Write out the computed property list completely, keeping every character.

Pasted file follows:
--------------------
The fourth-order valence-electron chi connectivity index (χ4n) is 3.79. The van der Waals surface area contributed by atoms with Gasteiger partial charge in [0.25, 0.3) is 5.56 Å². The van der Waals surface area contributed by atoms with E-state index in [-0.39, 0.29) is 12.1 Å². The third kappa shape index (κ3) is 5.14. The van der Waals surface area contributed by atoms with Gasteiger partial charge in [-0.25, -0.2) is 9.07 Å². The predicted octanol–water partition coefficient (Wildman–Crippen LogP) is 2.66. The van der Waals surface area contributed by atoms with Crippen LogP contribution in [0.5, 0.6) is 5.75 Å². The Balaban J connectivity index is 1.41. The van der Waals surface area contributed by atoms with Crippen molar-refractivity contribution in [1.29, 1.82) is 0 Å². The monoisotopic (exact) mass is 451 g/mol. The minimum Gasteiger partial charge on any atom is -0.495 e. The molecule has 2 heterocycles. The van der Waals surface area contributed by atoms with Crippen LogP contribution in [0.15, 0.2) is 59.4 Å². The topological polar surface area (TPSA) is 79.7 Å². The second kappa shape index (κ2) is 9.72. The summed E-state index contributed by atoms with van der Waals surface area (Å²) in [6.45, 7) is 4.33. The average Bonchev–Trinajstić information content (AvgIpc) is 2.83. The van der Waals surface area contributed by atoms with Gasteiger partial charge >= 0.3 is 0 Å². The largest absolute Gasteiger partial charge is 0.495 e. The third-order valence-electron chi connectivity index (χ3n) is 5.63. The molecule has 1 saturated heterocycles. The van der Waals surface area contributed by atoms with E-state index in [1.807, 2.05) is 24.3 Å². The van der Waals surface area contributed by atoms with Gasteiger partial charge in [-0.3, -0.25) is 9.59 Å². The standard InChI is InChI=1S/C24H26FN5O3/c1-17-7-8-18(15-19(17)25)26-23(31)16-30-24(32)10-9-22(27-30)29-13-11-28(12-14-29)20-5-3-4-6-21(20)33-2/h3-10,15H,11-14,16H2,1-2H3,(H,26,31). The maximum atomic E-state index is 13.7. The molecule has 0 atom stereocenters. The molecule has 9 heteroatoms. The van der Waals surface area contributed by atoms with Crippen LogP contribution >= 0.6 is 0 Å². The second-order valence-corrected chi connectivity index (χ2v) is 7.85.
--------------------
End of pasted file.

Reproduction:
The fourth-order valence-electron chi connectivity index (χ4n) is 3.79. The van der Waals surface area contributed by atoms with Gasteiger partial charge in [0.25, 0.3) is 5.56 Å². The van der Waals surface area contributed by atoms with E-state index in [-0.39, 0.29) is 12.1 Å². The third kappa shape index (κ3) is 5.14. The van der Waals surface area contributed by atoms with Gasteiger partial charge in [-0.25, -0.2) is 9.07 Å². The predicted octanol–water partition coefficient (Wildman–Crippen LogP) is 2.66. The van der Waals surface area contributed by atoms with Crippen LogP contribution in [0.5, 0.6) is 5.75 Å². The Balaban J connectivity index is 1.41. The van der Waals surface area contributed by atoms with Crippen molar-refractivity contribution in [1.29, 1.82) is 0 Å². The monoisotopic (exact) mass is 451 g/mol. The minimum Gasteiger partial charge on any atom is -0.495 e. The molecule has 2 heterocycles. The van der Waals surface area contributed by atoms with Crippen LogP contribution in [0.15, 0.2) is 59.4 Å². The topological polar surface area (TPSA) is 79.7 Å². The second kappa shape index (κ2) is 9.72. The summed E-state index contributed by atoms with van der Waals surface area (Å²) in [6.45, 7) is 4.33. The average Bonchev–Trinajstić information content (AvgIpc) is 2.83. The van der Waals surface area contributed by atoms with Gasteiger partial charge >= 0.3 is 0 Å². The largest absolute Gasteiger partial charge is 0.495 e. The third-order valence-electron chi connectivity index (χ3n) is 5.63. The molecule has 1 saturated heterocycles. The van der Waals surface area contributed by atoms with E-state index in [1.807, 2.05) is 24.3 Å². The van der Waals surface area contributed by atoms with Gasteiger partial charge in [-0.3, -0.25) is 9.59 Å². The standard InChI is InChI=1S/C24H26FN5O3/c1-17-7-8-18(15-19(17)25)26-23(31)16-30-24(32)10-9-22(27-30)29-13-11-28(12-14-29)20-5-3-4-6-21(20)33-2/h3-10,15H,11-14,16H2,1-2H3,(H,26,31). The maximum atomic E-state index is 13.7. The molecule has 0 atom stereocenters. The molecule has 9 heteroatoms. The van der Waals surface area contributed by atoms with Crippen LogP contribution >= 0.6 is 0 Å². The second-order valence-corrected chi connectivity index (χ2v) is 7.85.